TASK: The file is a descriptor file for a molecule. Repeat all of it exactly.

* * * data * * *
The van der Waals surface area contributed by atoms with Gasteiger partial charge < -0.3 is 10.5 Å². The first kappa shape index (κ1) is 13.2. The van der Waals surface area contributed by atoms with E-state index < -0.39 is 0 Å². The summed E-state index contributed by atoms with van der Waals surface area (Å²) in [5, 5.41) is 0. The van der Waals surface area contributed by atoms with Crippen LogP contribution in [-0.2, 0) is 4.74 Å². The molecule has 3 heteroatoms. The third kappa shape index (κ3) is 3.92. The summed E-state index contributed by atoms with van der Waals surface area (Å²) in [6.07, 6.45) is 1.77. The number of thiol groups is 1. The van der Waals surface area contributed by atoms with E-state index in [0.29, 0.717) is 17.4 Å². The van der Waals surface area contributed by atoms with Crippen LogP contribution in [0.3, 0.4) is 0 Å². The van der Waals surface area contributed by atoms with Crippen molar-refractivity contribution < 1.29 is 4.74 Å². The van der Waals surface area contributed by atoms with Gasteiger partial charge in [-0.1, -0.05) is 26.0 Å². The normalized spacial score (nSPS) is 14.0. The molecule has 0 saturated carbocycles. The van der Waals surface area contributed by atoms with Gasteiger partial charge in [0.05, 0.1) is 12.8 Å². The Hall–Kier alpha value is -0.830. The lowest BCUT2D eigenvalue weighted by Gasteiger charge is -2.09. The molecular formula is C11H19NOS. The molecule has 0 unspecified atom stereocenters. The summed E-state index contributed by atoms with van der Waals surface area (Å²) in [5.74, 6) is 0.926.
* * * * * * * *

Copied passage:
The van der Waals surface area contributed by atoms with Gasteiger partial charge < -0.3 is 10.5 Å². The first kappa shape index (κ1) is 13.2. The van der Waals surface area contributed by atoms with E-state index < -0.39 is 0 Å². The summed E-state index contributed by atoms with van der Waals surface area (Å²) in [5, 5.41) is 0. The van der Waals surface area contributed by atoms with Crippen LogP contribution in [-0.2, 0) is 4.74 Å². The molecule has 3 heteroatoms. The third kappa shape index (κ3) is 3.92. The summed E-state index contributed by atoms with van der Waals surface area (Å²) in [6.07, 6.45) is 1.77. The number of thiol groups is 1. The van der Waals surface area contributed by atoms with E-state index in [0.29, 0.717) is 17.4 Å². The van der Waals surface area contributed by atoms with Crippen LogP contribution in [0.3, 0.4) is 0 Å². The van der Waals surface area contributed by atoms with Crippen molar-refractivity contribution < 1.29 is 4.74 Å². The van der Waals surface area contributed by atoms with Gasteiger partial charge in [-0.1, -0.05) is 26.0 Å². The normalized spacial score (nSPS) is 14.0. The molecule has 0 saturated carbocycles. The van der Waals surface area contributed by atoms with Gasteiger partial charge in [0.05, 0.1) is 12.8 Å². The Hall–Kier alpha value is -0.830. The lowest BCUT2D eigenvalue weighted by Gasteiger charge is -2.09. The molecular formula is C11H19NOS. The molecule has 0 unspecified atom stereocenters. The summed E-state index contributed by atoms with van der Waals surface area (Å²) in [5.74, 6) is 0.926.